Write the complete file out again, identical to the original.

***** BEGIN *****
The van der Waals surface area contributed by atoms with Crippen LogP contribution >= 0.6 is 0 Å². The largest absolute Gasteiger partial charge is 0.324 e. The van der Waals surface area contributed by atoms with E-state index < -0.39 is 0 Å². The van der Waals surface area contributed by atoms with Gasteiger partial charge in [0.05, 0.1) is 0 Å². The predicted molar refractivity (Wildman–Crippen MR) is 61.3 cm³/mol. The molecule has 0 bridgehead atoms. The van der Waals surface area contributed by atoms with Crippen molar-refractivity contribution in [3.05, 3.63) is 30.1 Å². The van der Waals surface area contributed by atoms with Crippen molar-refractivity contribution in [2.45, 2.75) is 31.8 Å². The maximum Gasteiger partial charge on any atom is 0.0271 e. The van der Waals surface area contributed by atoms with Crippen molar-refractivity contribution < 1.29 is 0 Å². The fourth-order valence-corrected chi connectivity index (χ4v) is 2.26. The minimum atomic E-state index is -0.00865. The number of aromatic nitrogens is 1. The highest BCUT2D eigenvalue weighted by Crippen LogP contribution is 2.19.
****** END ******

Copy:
The van der Waals surface area contributed by atoms with Crippen LogP contribution >= 0.6 is 0 Å². The largest absolute Gasteiger partial charge is 0.324 e. The van der Waals surface area contributed by atoms with E-state index < -0.39 is 0 Å². The van der Waals surface area contributed by atoms with Gasteiger partial charge in [0.05, 0.1) is 0 Å². The predicted molar refractivity (Wildman–Crippen MR) is 61.3 cm³/mol. The molecule has 0 bridgehead atoms. The van der Waals surface area contributed by atoms with Crippen molar-refractivity contribution in [3.05, 3.63) is 30.1 Å². The van der Waals surface area contributed by atoms with Crippen molar-refractivity contribution in [2.45, 2.75) is 31.8 Å². The maximum Gasteiger partial charge on any atom is 0.0271 e. The van der Waals surface area contributed by atoms with Crippen molar-refractivity contribution < 1.29 is 0 Å². The fourth-order valence-corrected chi connectivity index (χ4v) is 2.26. The minimum atomic E-state index is -0.00865. The number of aromatic nitrogens is 1. The highest BCUT2D eigenvalue weighted by Crippen LogP contribution is 2.19.